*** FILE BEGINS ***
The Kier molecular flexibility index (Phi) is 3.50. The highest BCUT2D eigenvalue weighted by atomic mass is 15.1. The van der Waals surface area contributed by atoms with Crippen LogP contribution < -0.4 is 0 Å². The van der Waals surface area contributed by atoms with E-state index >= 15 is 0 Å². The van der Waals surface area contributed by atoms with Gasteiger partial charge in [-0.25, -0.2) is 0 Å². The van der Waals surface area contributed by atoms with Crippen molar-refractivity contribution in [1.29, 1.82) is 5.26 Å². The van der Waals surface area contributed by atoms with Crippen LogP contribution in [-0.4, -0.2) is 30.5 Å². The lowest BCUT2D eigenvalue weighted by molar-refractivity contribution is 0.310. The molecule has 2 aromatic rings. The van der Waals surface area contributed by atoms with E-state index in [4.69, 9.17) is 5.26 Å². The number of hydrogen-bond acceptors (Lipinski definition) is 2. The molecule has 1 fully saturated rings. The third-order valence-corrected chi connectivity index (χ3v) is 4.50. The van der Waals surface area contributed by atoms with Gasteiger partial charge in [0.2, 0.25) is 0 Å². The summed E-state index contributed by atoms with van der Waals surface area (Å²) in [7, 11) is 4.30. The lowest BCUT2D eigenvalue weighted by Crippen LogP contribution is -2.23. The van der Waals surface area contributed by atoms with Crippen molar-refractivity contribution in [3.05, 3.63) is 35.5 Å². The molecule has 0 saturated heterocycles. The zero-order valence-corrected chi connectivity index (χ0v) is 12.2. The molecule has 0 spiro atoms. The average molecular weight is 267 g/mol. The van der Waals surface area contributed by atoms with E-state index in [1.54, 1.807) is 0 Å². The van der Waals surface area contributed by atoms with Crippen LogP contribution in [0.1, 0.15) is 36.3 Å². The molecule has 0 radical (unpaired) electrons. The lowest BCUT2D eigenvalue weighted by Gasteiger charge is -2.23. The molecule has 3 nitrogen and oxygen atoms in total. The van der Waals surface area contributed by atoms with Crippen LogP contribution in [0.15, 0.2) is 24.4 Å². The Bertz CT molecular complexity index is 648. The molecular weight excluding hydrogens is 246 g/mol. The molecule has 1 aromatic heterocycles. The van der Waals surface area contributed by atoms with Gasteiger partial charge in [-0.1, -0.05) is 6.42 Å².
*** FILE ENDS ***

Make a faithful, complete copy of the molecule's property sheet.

The Kier molecular flexibility index (Phi) is 3.50. The highest BCUT2D eigenvalue weighted by atomic mass is 15.1. The van der Waals surface area contributed by atoms with Crippen LogP contribution < -0.4 is 0 Å². The van der Waals surface area contributed by atoms with E-state index >= 15 is 0 Å². The van der Waals surface area contributed by atoms with Gasteiger partial charge in [-0.25, -0.2) is 0 Å². The van der Waals surface area contributed by atoms with Crippen molar-refractivity contribution in [1.29, 1.82) is 5.26 Å². The van der Waals surface area contributed by atoms with Crippen LogP contribution in [-0.4, -0.2) is 30.5 Å². The lowest BCUT2D eigenvalue weighted by molar-refractivity contribution is 0.310. The molecule has 2 aromatic rings. The van der Waals surface area contributed by atoms with E-state index in [4.69, 9.17) is 5.26 Å². The number of hydrogen-bond acceptors (Lipinski definition) is 2. The molecule has 1 fully saturated rings. The third-order valence-corrected chi connectivity index (χ3v) is 4.50. The van der Waals surface area contributed by atoms with Gasteiger partial charge in [0.2, 0.25) is 0 Å². The summed E-state index contributed by atoms with van der Waals surface area (Å²) in [7, 11) is 4.30. The lowest BCUT2D eigenvalue weighted by Crippen LogP contribution is -2.23. The van der Waals surface area contributed by atoms with Crippen molar-refractivity contribution in [3.05, 3.63) is 35.5 Å². The molecule has 0 saturated heterocycles. The zero-order valence-corrected chi connectivity index (χ0v) is 12.2. The molecule has 0 spiro atoms. The average molecular weight is 267 g/mol. The van der Waals surface area contributed by atoms with E-state index in [1.54, 1.807) is 0 Å². The van der Waals surface area contributed by atoms with Crippen LogP contribution in [0.1, 0.15) is 36.3 Å². The molecule has 0 radical (unpaired) electrons. The lowest BCUT2D eigenvalue weighted by Gasteiger charge is -2.23. The molecule has 3 nitrogen and oxygen atoms in total. The van der Waals surface area contributed by atoms with Crippen LogP contribution in [0.15, 0.2) is 24.4 Å². The Bertz CT molecular complexity index is 648. The molecular weight excluding hydrogens is 246 g/mol. The molecule has 1 aromatic heterocycles. The van der Waals surface area contributed by atoms with Gasteiger partial charge in [-0.1, -0.05) is 6.42 Å².